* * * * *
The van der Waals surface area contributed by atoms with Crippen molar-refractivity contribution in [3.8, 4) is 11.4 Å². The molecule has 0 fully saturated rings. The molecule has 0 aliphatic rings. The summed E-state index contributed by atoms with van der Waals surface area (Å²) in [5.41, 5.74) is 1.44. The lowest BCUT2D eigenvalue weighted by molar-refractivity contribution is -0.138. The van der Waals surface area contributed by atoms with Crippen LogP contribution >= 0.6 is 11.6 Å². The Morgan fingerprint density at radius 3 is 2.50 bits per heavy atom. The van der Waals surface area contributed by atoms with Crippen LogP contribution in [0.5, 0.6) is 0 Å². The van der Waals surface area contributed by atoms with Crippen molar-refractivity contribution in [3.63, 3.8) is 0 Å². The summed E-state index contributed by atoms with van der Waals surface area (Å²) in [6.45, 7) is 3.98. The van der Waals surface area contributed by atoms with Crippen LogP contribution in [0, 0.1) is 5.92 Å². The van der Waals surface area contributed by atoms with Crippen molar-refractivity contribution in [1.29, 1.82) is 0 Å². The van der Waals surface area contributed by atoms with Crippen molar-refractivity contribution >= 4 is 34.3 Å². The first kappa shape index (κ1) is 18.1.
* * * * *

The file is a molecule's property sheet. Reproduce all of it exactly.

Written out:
The van der Waals surface area contributed by atoms with Crippen molar-refractivity contribution in [3.8, 4) is 11.4 Å². The molecule has 0 fully saturated rings. The molecule has 0 aliphatic rings. The summed E-state index contributed by atoms with van der Waals surface area (Å²) in [5.41, 5.74) is 1.44. The lowest BCUT2D eigenvalue weighted by molar-refractivity contribution is -0.138. The van der Waals surface area contributed by atoms with Crippen LogP contribution >= 0.6 is 11.6 Å². The Morgan fingerprint density at radius 3 is 2.50 bits per heavy atom. The van der Waals surface area contributed by atoms with Crippen LogP contribution in [0.5, 0.6) is 0 Å². The van der Waals surface area contributed by atoms with Crippen molar-refractivity contribution in [3.63, 3.8) is 0 Å². The summed E-state index contributed by atoms with van der Waals surface area (Å²) in [6.45, 7) is 3.98. The van der Waals surface area contributed by atoms with Crippen LogP contribution in [0, 0.1) is 5.92 Å². The van der Waals surface area contributed by atoms with Crippen molar-refractivity contribution in [1.29, 1.82) is 0 Å². The van der Waals surface area contributed by atoms with Crippen molar-refractivity contribution >= 4 is 34.3 Å². The first kappa shape index (κ1) is 18.1.